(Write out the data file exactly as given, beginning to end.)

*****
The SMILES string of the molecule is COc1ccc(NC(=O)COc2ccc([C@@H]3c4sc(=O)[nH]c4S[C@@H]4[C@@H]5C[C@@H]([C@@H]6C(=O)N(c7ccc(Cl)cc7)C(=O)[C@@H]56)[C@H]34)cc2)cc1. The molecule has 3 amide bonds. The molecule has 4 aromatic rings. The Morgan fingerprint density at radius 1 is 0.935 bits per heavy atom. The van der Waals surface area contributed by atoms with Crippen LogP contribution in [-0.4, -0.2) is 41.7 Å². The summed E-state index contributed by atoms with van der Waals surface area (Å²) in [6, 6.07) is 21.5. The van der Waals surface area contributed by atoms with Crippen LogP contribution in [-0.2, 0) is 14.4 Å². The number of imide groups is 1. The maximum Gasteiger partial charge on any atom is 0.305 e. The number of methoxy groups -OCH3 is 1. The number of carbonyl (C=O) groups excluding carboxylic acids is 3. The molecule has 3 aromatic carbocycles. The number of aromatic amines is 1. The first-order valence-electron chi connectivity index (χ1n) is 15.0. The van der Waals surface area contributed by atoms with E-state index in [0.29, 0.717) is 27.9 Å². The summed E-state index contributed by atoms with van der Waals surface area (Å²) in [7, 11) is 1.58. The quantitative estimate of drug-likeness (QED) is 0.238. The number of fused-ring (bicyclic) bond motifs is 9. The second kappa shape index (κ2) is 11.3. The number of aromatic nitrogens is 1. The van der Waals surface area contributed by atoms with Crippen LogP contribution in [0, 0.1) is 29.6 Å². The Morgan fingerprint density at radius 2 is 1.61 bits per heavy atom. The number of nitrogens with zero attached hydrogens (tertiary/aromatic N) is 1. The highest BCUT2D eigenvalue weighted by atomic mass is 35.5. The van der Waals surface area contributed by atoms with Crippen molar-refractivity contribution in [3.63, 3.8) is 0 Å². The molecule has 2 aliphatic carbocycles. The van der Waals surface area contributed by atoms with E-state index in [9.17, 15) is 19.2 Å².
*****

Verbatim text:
The SMILES string of the molecule is COc1ccc(NC(=O)COc2ccc([C@@H]3c4sc(=O)[nH]c4S[C@@H]4[C@@H]5C[C@@H]([C@@H]6C(=O)N(c7ccc(Cl)cc7)C(=O)[C@@H]56)[C@H]34)cc2)cc1. The molecule has 3 amide bonds. The molecule has 4 aromatic rings. The Morgan fingerprint density at radius 1 is 0.935 bits per heavy atom. The van der Waals surface area contributed by atoms with Crippen LogP contribution in [-0.4, -0.2) is 41.7 Å². The summed E-state index contributed by atoms with van der Waals surface area (Å²) in [6, 6.07) is 21.5. The van der Waals surface area contributed by atoms with Crippen LogP contribution in [-0.2, 0) is 14.4 Å². The number of imide groups is 1. The maximum Gasteiger partial charge on any atom is 0.305 e. The number of methoxy groups -OCH3 is 1. The number of carbonyl (C=O) groups excluding carboxylic acids is 3. The molecule has 3 aromatic carbocycles. The number of aromatic amines is 1. The first-order valence-electron chi connectivity index (χ1n) is 15.0. The van der Waals surface area contributed by atoms with E-state index in [0.29, 0.717) is 27.9 Å². The summed E-state index contributed by atoms with van der Waals surface area (Å²) in [7, 11) is 1.58. The quantitative estimate of drug-likeness (QED) is 0.238. The number of fused-ring (bicyclic) bond motifs is 9. The second kappa shape index (κ2) is 11.3. The number of aromatic nitrogens is 1. The van der Waals surface area contributed by atoms with Crippen LogP contribution in [0, 0.1) is 29.6 Å². The Morgan fingerprint density at radius 2 is 1.61 bits per heavy atom. The number of nitrogens with zero attached hydrogens (tertiary/aromatic N) is 1. The highest BCUT2D eigenvalue weighted by atomic mass is 35.5. The van der Waals surface area contributed by atoms with Crippen molar-refractivity contribution in [3.63, 3.8) is 0 Å². The molecule has 2 aliphatic carbocycles. The van der Waals surface area contributed by atoms with E-state index in [9.17, 15) is 19.2 Å².